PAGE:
It may be the season for planting trees, but Yosef Abramowitz is pushing for sundae-making this Tu B'Shevat. In what he calls a "revamped" and "recast" seder in honor of the New Year of Trees, Abramowitz and the staff of BabagaNewz, an educational magazine for Jewish kids, are teaching would-be arborists to plant "seeds of hope" in the form of nuts and candy, using cookie crumbs instead of dirt, and wishes instead of water.
Spiritually devoid? Downright ridiculous?
Try uplifting and accessible, said Abramowitz, CEO of Jewish Family & Life!, an educational multimedia enterprise, who co-wrote the seder, "Seeds of Hope," with educator Marilyn Fine.
Looking like a toned-down supplement to the BabagaNewz magazine, the guide's tan pages and illustrations of Israel differ from the rest of the magazine's bright and graphics-heavy content. This Tu B'Shevat haggadah seems more tasteful than revolutionary, with photos of Israel, fruit and flowers gracing its margins.
But Abramowitz said his seder operates in markedly new territory.
The New Year of Trees, a relatively minor Jewish holiday, harkens the beginning of spring in Israel, and originally established the start of the tithing season.
Today, it is often recognized as a Jewish Earth Day.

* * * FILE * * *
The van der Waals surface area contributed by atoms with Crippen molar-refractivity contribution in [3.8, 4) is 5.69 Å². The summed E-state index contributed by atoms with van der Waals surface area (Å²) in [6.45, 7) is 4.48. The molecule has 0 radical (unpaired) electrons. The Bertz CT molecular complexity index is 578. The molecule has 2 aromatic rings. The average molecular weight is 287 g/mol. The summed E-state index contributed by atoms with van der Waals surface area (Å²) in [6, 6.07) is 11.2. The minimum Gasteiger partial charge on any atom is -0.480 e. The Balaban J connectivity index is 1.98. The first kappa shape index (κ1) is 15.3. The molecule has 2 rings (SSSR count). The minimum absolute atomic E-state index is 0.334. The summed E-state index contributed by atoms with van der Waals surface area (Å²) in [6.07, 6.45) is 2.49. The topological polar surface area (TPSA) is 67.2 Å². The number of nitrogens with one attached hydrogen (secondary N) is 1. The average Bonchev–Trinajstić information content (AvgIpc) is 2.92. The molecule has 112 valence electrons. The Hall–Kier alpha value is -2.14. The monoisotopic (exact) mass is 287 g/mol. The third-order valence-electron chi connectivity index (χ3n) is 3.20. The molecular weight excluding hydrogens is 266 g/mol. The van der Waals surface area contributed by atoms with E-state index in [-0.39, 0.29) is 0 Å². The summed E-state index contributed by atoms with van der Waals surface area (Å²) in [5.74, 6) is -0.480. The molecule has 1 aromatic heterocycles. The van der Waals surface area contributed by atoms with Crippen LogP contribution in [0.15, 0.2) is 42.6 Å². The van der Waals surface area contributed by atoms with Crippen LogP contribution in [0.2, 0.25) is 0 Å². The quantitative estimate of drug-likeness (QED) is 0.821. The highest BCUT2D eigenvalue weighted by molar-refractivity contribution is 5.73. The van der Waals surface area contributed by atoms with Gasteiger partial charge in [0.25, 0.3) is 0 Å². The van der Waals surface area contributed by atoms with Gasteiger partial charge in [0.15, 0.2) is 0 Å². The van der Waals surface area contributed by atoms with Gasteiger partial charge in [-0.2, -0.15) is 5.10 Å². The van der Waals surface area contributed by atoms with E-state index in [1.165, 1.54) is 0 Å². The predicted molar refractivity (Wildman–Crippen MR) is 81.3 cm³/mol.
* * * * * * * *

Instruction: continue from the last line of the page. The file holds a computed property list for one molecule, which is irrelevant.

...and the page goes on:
Like its more-established and popular sister, the Passover seder, the Tu B'Shevat ritual revolves around four cups of wine. For Tu B'Shevat, the first glass is white, the next two are a mixture of red and white and the last is all red.
The custom, created in the 17th century by Jewish mystics in Safed, in what is now Israel, also features eating four different categories of fruit, distinguished by the edibility of the fruit's flesh and pit, which are said to symbolize the four seasons.
Abramowitz's lessons are imparted within the six-page, glossy haggadah distributed to 34,000 middle school students in 900 religious schools who subscribe to BabagaNewz, which is published monthly during the school year, in conjunction with the Avi Chai Foundation.
During the course of the seder, the traditional four cups of wine are drunk, and lessons on modern Israeli history pepper the liturgy. Students learn about Theodor Herzl, the founder of modern Zionism, and are prompted to act out stories and ask themselves, "Who inspires hope for you?"
Copies of the BabagaNewz seder can be found in BabagaNewz magazines or online at www.babaganewz.com. For more on Tu B'Shvat, see page 30.
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